EDIT2: Accepted the answer below. As it turns out, RUN+= does the trick, whereas using ATTRS{…}= for some reason doesn't. Also, the reason why I couldn't get to make a generic rule work was because I had misunderstood from the udev manpage. A rule must have at most attribute from one parent - that means if I want to use two sections, the second one must be the actual dvice. These two work mostly perfectly:

SUBSYSTEM=="scsi", ATTRS{max_sectors}=="240", \
 RUN+="/bin/sh -c 'echo 64 > /sys/block/%k/device/max_sectors'"

(note the singular for the attribute, first attribute is from the actual USB device and second one from a singular ancestor at the device tree)

SUBSYSTEMS=="usb", DRIVERS=="usb-storage", ATTRS{max_sectors}=="240", \
 RUN+="/bin/sh -c 'echo 64 > /sys/block/%k/device/max_sectors'"

(this one uses two attributes from the same ancestor at the device tree)

share|improve this question
    
In Fedora, using largeish pendrives (up to 16GiB) and a 350GiB hard disk in an enclosure have never given me such problems. Check that the hardware (pendrives, USB port) are OK (might as well use a "non-recent", i.e., Debian ;-) LiveCD. –  vonbrand Mar 12 '13 at 23:47
    
Does the max_sectors actually help? No point finding a way to automate this setting if it does not actually resolve the issue. –  frostschutz Mar 13 '13 at 0:25
    
Changing max_sectors manually for every device I plug does help a lot hence I'm trying to genericize the solution. Also yes, live CDs do work wonders! –  Luis Machuca Mar 13 '13 at 0:41

1 Answer 1

up vote 0 down vote accepted

Sounds like a hardware issue you should go and fix. Powered USB Hub (if it's a power supply related issue), different USB cables, no front panel, a different USB controller (addon card), ...

If it stays unreliable, an option would be using the sync mount option for USB media. That way no caching is done whatsoever, but you will see a big impact on performance as a result. Also (for flash drives) a possibility of extra writes (like if you create a file and immediately delete it, with async it would never be written in the first place, whereas sync always writes everything immediately).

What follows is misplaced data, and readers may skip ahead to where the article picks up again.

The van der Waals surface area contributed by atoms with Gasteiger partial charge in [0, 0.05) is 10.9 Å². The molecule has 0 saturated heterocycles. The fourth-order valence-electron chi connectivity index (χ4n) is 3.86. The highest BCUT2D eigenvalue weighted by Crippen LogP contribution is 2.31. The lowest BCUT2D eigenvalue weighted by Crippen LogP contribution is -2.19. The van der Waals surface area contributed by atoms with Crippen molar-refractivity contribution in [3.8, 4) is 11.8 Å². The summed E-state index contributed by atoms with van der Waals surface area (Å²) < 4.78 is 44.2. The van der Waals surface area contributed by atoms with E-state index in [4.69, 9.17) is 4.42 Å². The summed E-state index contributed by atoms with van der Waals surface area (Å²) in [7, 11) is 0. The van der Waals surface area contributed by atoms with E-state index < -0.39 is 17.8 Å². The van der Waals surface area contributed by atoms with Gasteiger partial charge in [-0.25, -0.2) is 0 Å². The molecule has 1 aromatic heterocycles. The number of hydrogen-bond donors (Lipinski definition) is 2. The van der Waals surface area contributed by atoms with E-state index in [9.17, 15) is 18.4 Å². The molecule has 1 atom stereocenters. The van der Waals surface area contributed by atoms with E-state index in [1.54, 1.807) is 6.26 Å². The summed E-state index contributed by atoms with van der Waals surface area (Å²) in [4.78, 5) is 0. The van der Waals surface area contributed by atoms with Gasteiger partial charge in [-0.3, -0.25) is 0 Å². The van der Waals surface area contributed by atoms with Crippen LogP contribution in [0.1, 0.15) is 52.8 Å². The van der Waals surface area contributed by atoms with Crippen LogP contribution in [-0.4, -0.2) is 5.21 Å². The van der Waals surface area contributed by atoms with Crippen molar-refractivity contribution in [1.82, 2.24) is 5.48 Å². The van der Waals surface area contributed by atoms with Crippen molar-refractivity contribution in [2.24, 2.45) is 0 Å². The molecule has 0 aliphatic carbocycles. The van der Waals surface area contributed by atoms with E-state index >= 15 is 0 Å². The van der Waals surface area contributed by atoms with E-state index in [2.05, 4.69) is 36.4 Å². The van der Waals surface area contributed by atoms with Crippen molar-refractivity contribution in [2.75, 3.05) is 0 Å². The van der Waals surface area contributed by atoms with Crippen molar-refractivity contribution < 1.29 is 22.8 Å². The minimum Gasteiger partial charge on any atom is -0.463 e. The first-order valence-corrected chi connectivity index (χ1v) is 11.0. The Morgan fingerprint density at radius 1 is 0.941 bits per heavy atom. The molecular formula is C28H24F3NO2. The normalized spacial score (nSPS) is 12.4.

share|improve this answer
    
Changing the hardware is not really an option, at least for the laptops I use, and what's more I sometimes use these systems on the field due to work, so eg.: no external power sources. Hence why I'm looking for a software solution. Generically adding a sync option to the automounts seems a sensible option, aI don't really bother about speed loss; but then again how do I write a generic rule that does that? –  Luis Machuca Mar 13 '13 at 0:38
    
External power source could be as simple as another battery pack. The ones usually used for charging phones or MP3 players on the go. Also, Y-USB-Cable to use an extra USB port for power. On the off chance that a single port doesn't give enough juice. –  frostschutz Mar 13 '13 at 5:13
1  
For the udev rule, if all else fails you can use BUS=="scsi", RUN+="/bin/bash -c 'echo 64 > /sys/block/%k/device/max_sectors'" or something. Attributes would be alot nicer of course, if that works at all. For automounting, no idea, not using that anywhere, good old mount-it-yourself for me... sorry. Search/Make a separate question about it? –  frostschutz Mar 13 '13 at 5:17
    
Using RUN+= instead of ATTR works wonders as the value is actually written to the tree. Thanks. Now I've fell into the problem of writing an overgeneric rule, see updated edit. –  Luis Machuca Mar 13 '13 at 13:54
    
It's possible that you can see some attributes only for a scsi subsystem rule. But if you're going to do a run anyway, you can just as well outsource your checks to there [ $(<max_size) == "240" ] && echo .... (Somehow this question turned into chaos xD) –  frostschutz Mar 13 '13 at 17:16